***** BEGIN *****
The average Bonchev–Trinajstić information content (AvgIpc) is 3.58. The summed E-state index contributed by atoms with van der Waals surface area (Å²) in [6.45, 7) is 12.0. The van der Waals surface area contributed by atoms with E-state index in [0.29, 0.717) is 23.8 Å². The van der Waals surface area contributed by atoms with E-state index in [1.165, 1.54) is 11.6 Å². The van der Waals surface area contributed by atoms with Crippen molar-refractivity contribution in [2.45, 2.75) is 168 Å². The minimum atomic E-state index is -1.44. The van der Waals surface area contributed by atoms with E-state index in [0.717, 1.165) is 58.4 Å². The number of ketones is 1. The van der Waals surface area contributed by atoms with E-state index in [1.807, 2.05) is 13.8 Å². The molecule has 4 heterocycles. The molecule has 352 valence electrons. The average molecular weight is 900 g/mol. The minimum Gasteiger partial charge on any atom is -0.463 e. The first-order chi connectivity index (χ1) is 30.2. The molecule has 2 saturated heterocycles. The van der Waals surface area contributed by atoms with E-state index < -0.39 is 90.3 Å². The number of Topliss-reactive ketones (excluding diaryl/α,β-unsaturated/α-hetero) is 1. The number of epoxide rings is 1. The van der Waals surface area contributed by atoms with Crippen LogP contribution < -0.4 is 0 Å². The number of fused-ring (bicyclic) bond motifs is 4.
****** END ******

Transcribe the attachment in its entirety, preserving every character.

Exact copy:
The average Bonchev–Trinajstić information content (AvgIpc) is 3.58. The summed E-state index contributed by atoms with van der Waals surface area (Å²) in [6.45, 7) is 12.0. The van der Waals surface area contributed by atoms with E-state index in [0.29, 0.717) is 23.8 Å². The van der Waals surface area contributed by atoms with E-state index in [1.165, 1.54) is 11.6 Å². The van der Waals surface area contributed by atoms with Crippen molar-refractivity contribution in [2.45, 2.75) is 168 Å². The minimum atomic E-state index is -1.44. The van der Waals surface area contributed by atoms with E-state index in [0.717, 1.165) is 58.4 Å². The number of ketones is 1. The van der Waals surface area contributed by atoms with E-state index in [1.807, 2.05) is 13.8 Å². The molecule has 4 heterocycles. The molecule has 352 valence electrons. The average molecular weight is 900 g/mol. The minimum Gasteiger partial charge on any atom is -0.463 e. The first-order chi connectivity index (χ1) is 30.2. The molecule has 2 saturated heterocycles. The van der Waals surface area contributed by atoms with E-state index < -0.39 is 90.3 Å². The number of Topliss-reactive ketones (excluding diaryl/α,β-unsaturated/α-hetero) is 1. The number of epoxide rings is 1. The van der Waals surface area contributed by atoms with Crippen LogP contribution < -0.4 is 0 Å². The number of fused-ring (bicyclic) bond motifs is 4.